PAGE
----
'A spring of love gush'd from my heart,
And I bless'd them unaware—'

It stung me into high pleasure through sufferings. Lloyd does not like it; his head

is too metaphysical, and your taste too correct; at least I must allege something against you both, to excuse my own dotage—

1 So lonely 'twas, that God himself
Scarce seemed there to be !'—&c., &c.

But you allow some elaborate beauties—you should have extracted 'em. 'The Ancient Marinere' plays more tricks with the mind than that last poem, which is yet one of the finest written. But I am getting too dogmatical; and before I degenerate into abuse, I will conclude with assuring you that I am "Sincerely yours,

"C. Lamb.

"I am going to meet Lloyd at Ware on Saturday, to return on Sunday. Have you any commands or commendations to the metaphysician? I shall be very happy if you will dine or spend any time with me in your way through the great ugly city; but I know you have other ties upon you in these parts.

"Love and respects to Edith, and friendly remembrances to Cottle."

In this year, Mr. Cottle proposed to publish an annual volume of fugitive poetry by various hands, under the title of the " Annual Anthology;" to which Coleridge and Southey were principal contributors, the first volume of which was published in the following year. To this little work Lamb contributed a short religious effusion in blank verse, entitled "Living without God in the World." The following letter to Southey refers to this poem by its first words, "Mystery of God," and recurs to the rejected sonnet to his sister; and alludes to an intention, afterwards changed, of entitling the proposed collection "Gleanings."


"nov. 28th, 1798. "I can have no objection to your printing 'Mystery of God' with my name, and all due acknowledgments for the honour and favour of the communication ; indeed, 'tis a poem that can dishonour no name. Now, that is in the true strain of modern modesto

vanitas But for the sonnet, I heartily

wish it, as I thought it was, dead and

forgotten. If the exact circumstances under which I wrote could be known or told, it would be an interesting sonnet; but, to an indifferent and stranger reader, it must appear a very bald thing, certainly inadmissible in a compilation. I wish you could affix a different name to the volume; there is a contemptible book, a wretched assortment of vapid feelings, entitled Pratt's Glean,ings, which hath damned and impropriated the title for ever. Pray think of some other. The gentleman is better known (better had he remained unknown) by an Ode to Benevolence, written and spoken for and at the annual dinner of the Humane Society, who walk in procession once a-year, with all the objects of their charity before them, to return God thanks for giving them such benevolent hearts."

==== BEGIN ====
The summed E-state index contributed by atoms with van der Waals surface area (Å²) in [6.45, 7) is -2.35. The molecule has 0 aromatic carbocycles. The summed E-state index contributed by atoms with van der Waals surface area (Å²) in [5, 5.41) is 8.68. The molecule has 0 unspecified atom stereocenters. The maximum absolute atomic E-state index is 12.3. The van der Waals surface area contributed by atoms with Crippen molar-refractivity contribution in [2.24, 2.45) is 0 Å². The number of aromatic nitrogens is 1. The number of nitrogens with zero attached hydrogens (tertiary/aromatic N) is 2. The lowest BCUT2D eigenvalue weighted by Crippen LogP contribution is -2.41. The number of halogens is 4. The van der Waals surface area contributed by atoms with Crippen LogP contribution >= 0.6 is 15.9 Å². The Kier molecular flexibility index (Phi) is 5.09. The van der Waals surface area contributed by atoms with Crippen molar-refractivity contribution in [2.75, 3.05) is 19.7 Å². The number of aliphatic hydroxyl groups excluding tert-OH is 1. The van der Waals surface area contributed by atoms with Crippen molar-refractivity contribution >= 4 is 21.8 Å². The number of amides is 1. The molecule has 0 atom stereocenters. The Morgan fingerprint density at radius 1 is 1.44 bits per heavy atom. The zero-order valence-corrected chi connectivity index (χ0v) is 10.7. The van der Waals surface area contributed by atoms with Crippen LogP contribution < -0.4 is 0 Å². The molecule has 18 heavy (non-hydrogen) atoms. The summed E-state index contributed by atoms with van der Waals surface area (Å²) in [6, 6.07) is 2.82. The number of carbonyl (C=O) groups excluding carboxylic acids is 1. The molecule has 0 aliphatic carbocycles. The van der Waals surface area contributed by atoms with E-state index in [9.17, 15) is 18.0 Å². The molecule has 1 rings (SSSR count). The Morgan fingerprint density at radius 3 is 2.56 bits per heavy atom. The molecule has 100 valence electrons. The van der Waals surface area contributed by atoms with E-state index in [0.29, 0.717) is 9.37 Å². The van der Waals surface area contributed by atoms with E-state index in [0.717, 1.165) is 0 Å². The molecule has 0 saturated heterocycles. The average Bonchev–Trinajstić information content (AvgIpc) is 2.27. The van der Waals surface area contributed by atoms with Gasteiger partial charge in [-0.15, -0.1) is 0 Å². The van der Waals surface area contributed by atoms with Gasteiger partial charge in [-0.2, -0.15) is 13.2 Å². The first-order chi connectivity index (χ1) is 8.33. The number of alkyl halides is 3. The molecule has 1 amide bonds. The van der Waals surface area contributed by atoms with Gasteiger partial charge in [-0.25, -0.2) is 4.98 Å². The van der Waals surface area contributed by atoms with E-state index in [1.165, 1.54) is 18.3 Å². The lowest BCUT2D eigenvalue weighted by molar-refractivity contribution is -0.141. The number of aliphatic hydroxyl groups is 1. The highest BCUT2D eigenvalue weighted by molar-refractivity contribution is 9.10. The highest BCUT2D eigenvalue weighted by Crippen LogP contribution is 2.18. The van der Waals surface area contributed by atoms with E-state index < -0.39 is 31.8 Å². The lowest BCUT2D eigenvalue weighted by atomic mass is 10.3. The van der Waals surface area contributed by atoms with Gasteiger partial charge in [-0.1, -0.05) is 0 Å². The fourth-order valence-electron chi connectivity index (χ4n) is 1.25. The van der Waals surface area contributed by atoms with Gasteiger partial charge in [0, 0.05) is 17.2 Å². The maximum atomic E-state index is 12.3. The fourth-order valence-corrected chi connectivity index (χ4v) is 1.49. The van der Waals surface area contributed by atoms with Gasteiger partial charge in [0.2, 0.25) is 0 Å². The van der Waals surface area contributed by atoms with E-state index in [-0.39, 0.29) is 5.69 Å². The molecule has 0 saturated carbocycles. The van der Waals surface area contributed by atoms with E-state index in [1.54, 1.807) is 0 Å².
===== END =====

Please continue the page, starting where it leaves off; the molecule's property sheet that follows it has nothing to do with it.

At this time Lamb's most intimate associates were Lloyd and Jem White, the author of the Falstaff Letters. When Lloyd was in town, he and White lodged in the same house, and were fast friends, though no two men could be more unlike, Lloyd having no drollery in his nature, and White nothing else. "You will easily understand," observes Mr. Southey, in a letter with which he favoured the publisher, " how Lamb could sympathise with both."

The literary association of Lamb with Coleridge and Southey drew down upon him the hostility of the young scornera of the "Anti-Jacobin," who luxuriating in boyish pride and aristocratic patronage, tossed the arrows of their wit against all charged with innovation, whether in politics or poetry, and cared little whom they wounded. No one could be more innocent than Lamb of political heresy; no one more strongly opposed to new theories in morality, which he always regarded with disgust; and yet he not only shared in the injustice which accused his friends of the last, but was confounded in the charge of the first,—his only crime being that he had published a few poems deeply coloured with religious enthusiasm, in conjunction with two other men of genius, who were dazzled by the glowing phantoms which the French Revolution had raised. The very first number of the " AntiJacobin Magazine and Review " was adorned

by a caricature of Gib-ay's, in which Coleridge and Southey were introduced with asses' heads, and Lloyd and Lamb as toad and frog. In the number for July appeared the well-known poem of the " New Morality," in which all the prominent objects of the hatred of these champions of religion and order were introduced as offering homage to Lepaux, a French charlatan, — of whose existence Lamb had never even heard.

"Couriers and Stars, sedition's evening host,
Thou Morning Chronicle, and Morning Post,
Whether ye make the 'Sights of Man * your theme.
Your country libel, and your God blaspheme,
Or dirt on private worth and virtue throw,
Still blasphemous or blackguard, praise Lepaux.

And ye five other wandering bards, that move
In sweet accord of harmony and love,

C dge and 8—th—y, li—d, and L—b and Co.,

Tune all your mystic harps to praise Lepaux!"

Not content with thus confounding persons of the most opposite opinions and the most various characters in one common libel, the party returned to the charge in the number for September, and thus denounced the young poets, in a parody on the "Ode to the Passions," under the title of "The Anarchists."